EPA agrees that State familiarity is an important component of the review and approval process, looks forward to working closely with the State drinking water program representatives during IDSE implementation, and welcomes proactive State involvement. However, the Agency believes that delaying implementation of risk-based IDSE targeting activities until States receive primacy is an unacceptable delay in public health protection and also inconsistent with the Advisory Committee's recommendations. EPA remains committed to working with States to the greatest extent feasible to implement today's rule, consistent with the schedule promulgated today. For States unable to actively participate in IDSE implementation, however, EPA believes it has an obligation to provide support and guidance to PWSs who are covered and independently responsible for complying with the IDSE requirements of today's rule and is prepared to oversee implementation. Moreover, EPA believes that the staggered compliance schedule in today's final rule will enhance States' ability to help implement the rule.

Consecutive systems. Most commenters supported consecutive systems being on the same IDSE schedule as wholesale systems, recognizing the benefits of treatment plant capital and operational improvements by the wholesale system as the preferred method of DBP compliance, with the timely collection of DBP data throughout the combined distribution system a key component. Several commenters preferred that consecutive systems have a later Stage 2 compliance date to allow for evaluation of whether wholesale system treatment changes are adequate to ensure compliance and to consider changes to water delivery specifications.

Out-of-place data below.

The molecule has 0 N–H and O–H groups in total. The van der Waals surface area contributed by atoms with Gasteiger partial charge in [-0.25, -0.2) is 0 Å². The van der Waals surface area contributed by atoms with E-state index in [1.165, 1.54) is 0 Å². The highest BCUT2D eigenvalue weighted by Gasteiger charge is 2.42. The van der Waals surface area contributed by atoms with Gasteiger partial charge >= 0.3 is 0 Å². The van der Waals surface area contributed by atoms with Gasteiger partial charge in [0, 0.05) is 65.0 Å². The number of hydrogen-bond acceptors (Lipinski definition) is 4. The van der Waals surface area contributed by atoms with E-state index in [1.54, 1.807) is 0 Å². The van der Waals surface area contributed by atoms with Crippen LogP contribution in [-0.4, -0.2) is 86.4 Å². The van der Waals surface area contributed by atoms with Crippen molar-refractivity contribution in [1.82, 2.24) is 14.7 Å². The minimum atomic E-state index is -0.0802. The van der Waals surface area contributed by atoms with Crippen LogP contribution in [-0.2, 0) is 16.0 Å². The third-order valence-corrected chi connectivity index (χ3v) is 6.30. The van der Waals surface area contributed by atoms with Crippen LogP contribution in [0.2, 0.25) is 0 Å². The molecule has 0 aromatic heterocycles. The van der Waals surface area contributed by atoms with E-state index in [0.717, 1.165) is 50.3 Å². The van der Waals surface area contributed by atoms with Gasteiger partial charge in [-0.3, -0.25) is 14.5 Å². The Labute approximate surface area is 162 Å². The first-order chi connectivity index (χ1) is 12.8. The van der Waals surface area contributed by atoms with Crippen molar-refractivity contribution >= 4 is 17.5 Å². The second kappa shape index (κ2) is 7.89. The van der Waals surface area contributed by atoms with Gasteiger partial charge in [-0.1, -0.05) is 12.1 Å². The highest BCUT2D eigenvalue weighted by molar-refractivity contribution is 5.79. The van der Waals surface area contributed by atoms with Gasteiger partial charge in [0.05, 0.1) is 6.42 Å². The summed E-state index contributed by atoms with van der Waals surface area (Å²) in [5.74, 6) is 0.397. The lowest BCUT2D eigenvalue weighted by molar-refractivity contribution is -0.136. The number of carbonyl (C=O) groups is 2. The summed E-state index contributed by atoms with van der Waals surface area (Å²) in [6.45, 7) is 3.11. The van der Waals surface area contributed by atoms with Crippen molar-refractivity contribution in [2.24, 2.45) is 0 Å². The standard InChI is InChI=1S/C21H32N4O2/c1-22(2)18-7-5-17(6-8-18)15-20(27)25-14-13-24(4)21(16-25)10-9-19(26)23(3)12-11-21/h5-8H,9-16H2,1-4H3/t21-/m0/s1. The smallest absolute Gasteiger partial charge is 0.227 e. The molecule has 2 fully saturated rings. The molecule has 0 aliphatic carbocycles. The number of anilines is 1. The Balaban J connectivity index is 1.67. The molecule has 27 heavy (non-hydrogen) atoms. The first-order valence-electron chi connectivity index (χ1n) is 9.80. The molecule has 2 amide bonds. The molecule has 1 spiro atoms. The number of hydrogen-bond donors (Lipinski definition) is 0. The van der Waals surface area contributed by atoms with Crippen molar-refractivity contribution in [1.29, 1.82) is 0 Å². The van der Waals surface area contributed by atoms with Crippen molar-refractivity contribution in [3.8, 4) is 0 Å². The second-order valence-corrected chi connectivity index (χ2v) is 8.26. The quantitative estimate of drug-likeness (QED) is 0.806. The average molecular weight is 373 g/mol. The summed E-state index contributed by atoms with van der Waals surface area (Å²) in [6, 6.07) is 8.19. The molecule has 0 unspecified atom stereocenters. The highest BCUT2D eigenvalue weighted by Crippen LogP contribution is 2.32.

EPA disagrees with those commenters recommending a different Stage 2 compliance date and thus has maintained the approach in the proposal, which keeps all systems that are part of a combined distribution system (the interconnected distribution system consisting of the distribution systems of wholesale systems and of the consecutive systems that receive finished water) on the same Stage 2 compliance schedule. Extending the Stage 2 compliance dates would unnecessarily delay the public health protection afforded by this rule. Consecutive systems must be able to evaluate whether wholesale system changes are sufficient to ensure compliance and, if they are not, to make cost-effective changes to ensure compliance where wholesale system efforts address some, but not all, of the concerns with compliance. Public health protection through compliance with Stage 2 MCLs will occur on the schedule of the largest system for all systems in the combined distribution system (regardless of size). If a consecutive system must make capital improvements to comply with this rule, the State may use its existing authority to grant up to an additional 24 months to that system. In addition, implementation and data tracking will be simplified because all systems in a combined distribution system will be on the same IDSE and Stage 2 compliance schedule. EPA believes that this is a better approach from both a public health standpoint and an implementation standpoint.